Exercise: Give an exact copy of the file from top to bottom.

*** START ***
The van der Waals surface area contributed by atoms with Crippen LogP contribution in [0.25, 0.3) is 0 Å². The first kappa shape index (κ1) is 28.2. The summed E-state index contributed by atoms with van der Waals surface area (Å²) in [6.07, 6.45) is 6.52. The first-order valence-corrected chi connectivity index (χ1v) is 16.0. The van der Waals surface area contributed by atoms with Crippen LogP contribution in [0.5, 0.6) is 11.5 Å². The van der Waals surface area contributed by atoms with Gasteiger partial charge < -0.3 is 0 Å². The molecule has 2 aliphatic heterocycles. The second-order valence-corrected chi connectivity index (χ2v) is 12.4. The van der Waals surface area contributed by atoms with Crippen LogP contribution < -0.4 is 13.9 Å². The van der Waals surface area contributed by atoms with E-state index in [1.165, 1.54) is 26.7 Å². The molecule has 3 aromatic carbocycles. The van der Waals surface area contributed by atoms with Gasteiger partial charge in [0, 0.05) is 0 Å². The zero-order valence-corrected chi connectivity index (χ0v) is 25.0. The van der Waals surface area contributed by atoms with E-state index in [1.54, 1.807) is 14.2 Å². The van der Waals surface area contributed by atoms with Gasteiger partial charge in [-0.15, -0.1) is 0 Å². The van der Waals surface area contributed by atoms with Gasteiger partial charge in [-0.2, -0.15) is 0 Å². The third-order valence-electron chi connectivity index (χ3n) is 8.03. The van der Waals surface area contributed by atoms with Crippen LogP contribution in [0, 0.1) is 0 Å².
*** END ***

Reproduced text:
The van der Waals surface area contributed by atoms with Crippen LogP contribution in [0.25, 0.3) is 0 Å². The first kappa shape index (κ1) is 28.2. The summed E-state index contributed by atoms with van der Waals surface area (Å²) in [6.07, 6.45) is 6.52. The first-order valence-corrected chi connectivity index (χ1v) is 16.0. The van der Waals surface area contributed by atoms with Crippen LogP contribution in [0.5, 0.6) is 11.5 Å². The van der Waals surface area contributed by atoms with Gasteiger partial charge < -0.3 is 0 Å². The molecule has 2 aliphatic heterocycles. The second-order valence-corrected chi connectivity index (χ2v) is 12.4. The van der Waals surface area contributed by atoms with Crippen LogP contribution < -0.4 is 13.9 Å². The van der Waals surface area contributed by atoms with E-state index in [1.165, 1.54) is 26.7 Å². The molecule has 3 aromatic carbocycles. The van der Waals surface area contributed by atoms with Gasteiger partial charge in [0, 0.05) is 0 Å². The zero-order valence-corrected chi connectivity index (χ0v) is 25.0. The van der Waals surface area contributed by atoms with E-state index in [1.54, 1.807) is 14.2 Å². The van der Waals surface area contributed by atoms with Gasteiger partial charge in [-0.15, -0.1) is 0 Å². The van der Waals surface area contributed by atoms with Gasteiger partial charge in [-0.2, -0.15) is 0 Å². The third-order valence-electron chi connectivity index (χ3n) is 8.03. The van der Waals surface area contributed by atoms with Crippen LogP contribution in [0, 0.1) is 0 Å².